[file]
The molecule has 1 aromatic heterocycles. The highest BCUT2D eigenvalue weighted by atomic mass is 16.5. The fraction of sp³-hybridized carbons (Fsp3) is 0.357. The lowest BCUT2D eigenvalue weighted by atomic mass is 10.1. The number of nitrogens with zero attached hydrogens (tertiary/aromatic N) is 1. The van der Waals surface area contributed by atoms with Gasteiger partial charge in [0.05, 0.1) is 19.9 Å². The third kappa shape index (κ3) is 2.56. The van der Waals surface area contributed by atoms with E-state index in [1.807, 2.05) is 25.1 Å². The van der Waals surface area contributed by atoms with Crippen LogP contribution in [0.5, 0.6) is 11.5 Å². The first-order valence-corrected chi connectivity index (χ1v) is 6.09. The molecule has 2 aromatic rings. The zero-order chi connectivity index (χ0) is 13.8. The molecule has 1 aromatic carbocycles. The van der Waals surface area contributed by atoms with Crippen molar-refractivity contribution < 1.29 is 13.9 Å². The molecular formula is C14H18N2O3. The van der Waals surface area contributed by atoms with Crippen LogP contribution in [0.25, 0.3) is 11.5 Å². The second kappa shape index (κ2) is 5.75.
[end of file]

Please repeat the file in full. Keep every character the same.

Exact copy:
The molecule has 1 aromatic heterocycles. The highest BCUT2D eigenvalue weighted by atomic mass is 16.5. The fraction of sp³-hybridized carbons (Fsp3) is 0.357. The lowest BCUT2D eigenvalue weighted by atomic mass is 10.1. The number of nitrogens with zero attached hydrogens (tertiary/aromatic N) is 1. The van der Waals surface area contributed by atoms with Gasteiger partial charge in [0.05, 0.1) is 19.9 Å². The third kappa shape index (κ3) is 2.56. The van der Waals surface area contributed by atoms with E-state index in [1.807, 2.05) is 25.1 Å². The van der Waals surface area contributed by atoms with Crippen LogP contribution in [0.5, 0.6) is 11.5 Å². The first-order valence-corrected chi connectivity index (χ1v) is 6.09. The molecule has 2 aromatic rings. The zero-order chi connectivity index (χ0) is 13.8. The molecule has 1 aromatic carbocycles. The van der Waals surface area contributed by atoms with Crippen molar-refractivity contribution < 1.29 is 13.9 Å². The molecular formula is C14H18N2O3. The van der Waals surface area contributed by atoms with Crippen LogP contribution in [0.25, 0.3) is 11.5 Å². The second kappa shape index (κ2) is 5.75.